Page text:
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[Help Needed] Calculator Benchmark

add loop benchmark middle square method bench

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#1 pier4r

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Posted 11 September 2013 - 04:35 PM

Hi all!

I recently moved the data about the historical "Calculator add loop" benchmark (on the hpmuseum) on a wiki page, here: http://www.wiki4hp.c...chmarks:addloop .

Since the benchmark, originally, was not updated after 2011, i searched for new results and i found that no one has done it with Casio calculators.

So, is anyone willing to do this benchmark and report the results in this topic?

The format is:
- Calculator used and firmware/software
- The count after 60 seconds of execution
- The program code used.

The pseudocode is:
Do a summation as fast as you can for 60 seconds.
Like:
sum:=0; While (true) { sum++ }

For further comparisons there is another benchmark (just designed): http://www.wiki4hp.c...ks:middlesquare . Even for this any result will be appreciated.

Thanks a lot and sorry if the section is not the "right one" :)


edit: the community has just demanded a simpler benchmark (the middle square one is not so clear). Do you mind to run also this?

The code is:
input: n
--
for k:=3 to n do {
  for j:=2 to k-1 do {
    if ( k mod j == 0 ) then {
      j:= k-1 //so we exit from the inner for
    }
  }
}

The result format is:
A result is composed by the following list
- the device used plus the language used, eventual overclock, eventual custom firmware and so on.
- time elapsed for a given n in seconds (see below)
- the code used.

if the calculator is too slow, or limited, to compute a given n, then report "for n the computation
takes too much time". Conversely, if the calculator is too fast to compute a given n, then report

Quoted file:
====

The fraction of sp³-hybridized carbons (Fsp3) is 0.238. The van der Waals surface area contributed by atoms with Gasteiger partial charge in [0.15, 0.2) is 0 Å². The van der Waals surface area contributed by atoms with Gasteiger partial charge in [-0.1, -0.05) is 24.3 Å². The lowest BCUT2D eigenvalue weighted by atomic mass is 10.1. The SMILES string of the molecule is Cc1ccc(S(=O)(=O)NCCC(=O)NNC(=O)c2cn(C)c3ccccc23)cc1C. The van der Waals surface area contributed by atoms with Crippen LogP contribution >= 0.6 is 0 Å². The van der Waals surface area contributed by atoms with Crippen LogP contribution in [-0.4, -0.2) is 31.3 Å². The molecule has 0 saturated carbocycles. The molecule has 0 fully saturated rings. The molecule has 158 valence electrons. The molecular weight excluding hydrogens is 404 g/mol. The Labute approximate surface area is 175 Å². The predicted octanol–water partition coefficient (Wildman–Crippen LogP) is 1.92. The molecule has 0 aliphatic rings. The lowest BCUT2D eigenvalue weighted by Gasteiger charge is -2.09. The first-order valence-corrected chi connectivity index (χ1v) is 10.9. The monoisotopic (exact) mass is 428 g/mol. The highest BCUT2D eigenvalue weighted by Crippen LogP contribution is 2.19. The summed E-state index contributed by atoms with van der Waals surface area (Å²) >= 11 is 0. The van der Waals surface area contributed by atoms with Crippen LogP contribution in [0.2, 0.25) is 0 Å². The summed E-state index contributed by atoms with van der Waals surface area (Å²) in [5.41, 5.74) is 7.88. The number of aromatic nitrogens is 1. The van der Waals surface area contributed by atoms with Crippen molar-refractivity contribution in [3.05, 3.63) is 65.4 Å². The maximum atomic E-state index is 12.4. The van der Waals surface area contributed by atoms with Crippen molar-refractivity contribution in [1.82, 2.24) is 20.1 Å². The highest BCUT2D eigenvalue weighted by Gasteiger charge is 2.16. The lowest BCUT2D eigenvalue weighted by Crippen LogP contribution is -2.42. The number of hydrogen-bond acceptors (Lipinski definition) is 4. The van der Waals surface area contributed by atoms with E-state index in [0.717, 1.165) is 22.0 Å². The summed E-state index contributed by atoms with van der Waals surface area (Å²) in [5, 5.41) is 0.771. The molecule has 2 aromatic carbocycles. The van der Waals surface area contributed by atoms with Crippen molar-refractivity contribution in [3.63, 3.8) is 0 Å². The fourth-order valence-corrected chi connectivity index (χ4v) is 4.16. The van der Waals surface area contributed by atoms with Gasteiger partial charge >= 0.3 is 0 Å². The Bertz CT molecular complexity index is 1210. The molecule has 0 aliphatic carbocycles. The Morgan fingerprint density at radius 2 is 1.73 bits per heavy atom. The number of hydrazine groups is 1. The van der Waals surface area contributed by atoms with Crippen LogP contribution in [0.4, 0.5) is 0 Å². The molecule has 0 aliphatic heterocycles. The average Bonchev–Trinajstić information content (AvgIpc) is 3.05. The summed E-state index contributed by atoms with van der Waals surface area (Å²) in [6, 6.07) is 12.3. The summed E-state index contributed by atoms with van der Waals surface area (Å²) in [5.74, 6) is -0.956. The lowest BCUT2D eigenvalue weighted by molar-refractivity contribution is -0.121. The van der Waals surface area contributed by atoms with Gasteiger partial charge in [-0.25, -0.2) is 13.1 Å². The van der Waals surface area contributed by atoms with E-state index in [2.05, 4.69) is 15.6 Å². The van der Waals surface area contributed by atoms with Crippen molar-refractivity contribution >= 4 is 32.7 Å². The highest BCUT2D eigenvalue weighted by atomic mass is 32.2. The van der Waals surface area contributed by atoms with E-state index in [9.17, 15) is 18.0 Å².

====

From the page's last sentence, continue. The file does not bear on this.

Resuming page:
"for n the computation takes too little time, i skipped it"

The options are
n:= 100
n:= 1000
For very fast implementations:
n:= 10000
n:= 100000

Edited by pier4r, 12 September 2013 - 01:49 AM.

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#2 flyingfisch

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Posted 11 September 2013 - 08:29 PM

Should I do it in casio-BASIC, LuaZM, C, or all three?

#3 pier4r

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Posted 11 September 2013 - 09:22 PM

If you wish, all three. There is (almost) no limitation.

PS: http://casio.clrhome...rogramming.html doesn't work :/

Edited by pier4r, 11 September 2013 - 09:23 PM.


#4 flyingfisch

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Posted 11 September 2013 - 09:49 PM

oh, here's the fixed link: http://casio.clrhome...th-the-money-2/

And I am developing the benchmark programs, I'll tell you when I have finished. :)

EDIT:

Hmm. this may take a little research. I am not quite sure how I am going to write this program as I do not understand the middle number extraction concept very well. But I am trying to figure it out :)

EDIT2:

Oh, just realized that mid squares was optional. I will start with summation. :)

EDIT3:

Results for Casio-BASIC:


NOTE: Timing done by hand with a stopwatch, may be off by as much as half a second.

First attempt


Calculator used: Casio fx-CG 10 PRIZM, clocked at default 58MHz, OS version 01.04.3200